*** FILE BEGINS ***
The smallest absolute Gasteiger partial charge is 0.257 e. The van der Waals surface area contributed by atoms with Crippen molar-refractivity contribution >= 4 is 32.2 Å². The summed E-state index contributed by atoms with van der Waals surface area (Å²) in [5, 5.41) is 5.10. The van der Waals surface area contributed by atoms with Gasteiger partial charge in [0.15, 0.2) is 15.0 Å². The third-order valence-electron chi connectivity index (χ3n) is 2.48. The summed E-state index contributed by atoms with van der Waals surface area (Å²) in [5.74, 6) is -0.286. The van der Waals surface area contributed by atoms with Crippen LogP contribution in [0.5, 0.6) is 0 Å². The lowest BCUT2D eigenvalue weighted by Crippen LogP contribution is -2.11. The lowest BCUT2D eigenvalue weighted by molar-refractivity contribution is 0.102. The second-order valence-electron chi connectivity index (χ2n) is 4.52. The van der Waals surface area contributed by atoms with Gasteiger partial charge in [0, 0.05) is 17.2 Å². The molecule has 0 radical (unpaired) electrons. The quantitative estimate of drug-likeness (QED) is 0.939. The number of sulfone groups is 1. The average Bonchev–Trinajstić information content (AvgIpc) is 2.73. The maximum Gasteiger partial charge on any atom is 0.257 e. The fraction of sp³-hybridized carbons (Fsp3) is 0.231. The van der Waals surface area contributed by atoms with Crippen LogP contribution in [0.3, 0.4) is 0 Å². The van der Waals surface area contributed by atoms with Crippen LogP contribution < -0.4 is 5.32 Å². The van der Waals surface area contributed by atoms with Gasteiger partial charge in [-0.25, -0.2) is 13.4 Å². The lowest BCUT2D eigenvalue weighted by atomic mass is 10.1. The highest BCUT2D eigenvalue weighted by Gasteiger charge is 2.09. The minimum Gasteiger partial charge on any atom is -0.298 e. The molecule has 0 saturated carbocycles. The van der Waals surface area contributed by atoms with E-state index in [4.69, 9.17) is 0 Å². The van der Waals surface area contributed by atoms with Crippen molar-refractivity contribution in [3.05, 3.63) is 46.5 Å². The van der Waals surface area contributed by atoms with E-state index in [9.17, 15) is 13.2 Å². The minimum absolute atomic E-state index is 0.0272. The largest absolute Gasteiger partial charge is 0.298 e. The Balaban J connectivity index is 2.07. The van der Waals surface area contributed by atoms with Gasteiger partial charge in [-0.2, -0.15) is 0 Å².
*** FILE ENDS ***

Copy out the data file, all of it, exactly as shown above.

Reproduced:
The smallest absolute Gasteiger partial charge is 0.257 e. The van der Waals surface area contributed by atoms with Crippen molar-refractivity contribution >= 4 is 32.2 Å². The summed E-state index contributed by atoms with van der Waals surface area (Å²) in [5, 5.41) is 5.10. The van der Waals surface area contributed by atoms with Gasteiger partial charge in [0.15, 0.2) is 15.0 Å². The third-order valence-electron chi connectivity index (χ3n) is 2.48. The summed E-state index contributed by atoms with van der Waals surface area (Å²) in [5.74, 6) is -0.286. The van der Waals surface area contributed by atoms with Crippen LogP contribution in [0.5, 0.6) is 0 Å². The lowest BCUT2D eigenvalue weighted by Crippen LogP contribution is -2.11. The lowest BCUT2D eigenvalue weighted by molar-refractivity contribution is 0.102. The second-order valence-electron chi connectivity index (χ2n) is 4.52. The van der Waals surface area contributed by atoms with Gasteiger partial charge in [0, 0.05) is 17.2 Å². The molecule has 0 radical (unpaired) electrons. The quantitative estimate of drug-likeness (QED) is 0.939. The number of sulfone groups is 1. The average Bonchev–Trinajstić information content (AvgIpc) is 2.73. The maximum Gasteiger partial charge on any atom is 0.257 e. The fraction of sp³-hybridized carbons (Fsp3) is 0.231. The van der Waals surface area contributed by atoms with Crippen LogP contribution in [0.3, 0.4) is 0 Å². The van der Waals surface area contributed by atoms with Crippen LogP contribution < -0.4 is 5.32 Å². The van der Waals surface area contributed by atoms with Gasteiger partial charge in [-0.25, -0.2) is 13.4 Å². The lowest BCUT2D eigenvalue weighted by atomic mass is 10.1. The highest BCUT2D eigenvalue weighted by Gasteiger charge is 2.09. The minimum Gasteiger partial charge on any atom is -0.298 e. The molecule has 0 saturated carbocycles. The van der Waals surface area contributed by atoms with E-state index in [4.69, 9.17) is 0 Å². The van der Waals surface area contributed by atoms with Crippen molar-refractivity contribution in [3.05, 3.63) is 46.5 Å². The van der Waals surface area contributed by atoms with E-state index in [9.17, 15) is 13.2 Å². The minimum absolute atomic E-state index is 0.0272. The largest absolute Gasteiger partial charge is 0.298 e. The Balaban J connectivity index is 2.07. The van der Waals surface area contributed by atoms with Gasteiger partial charge in [-0.2, -0.15) is 0 Å².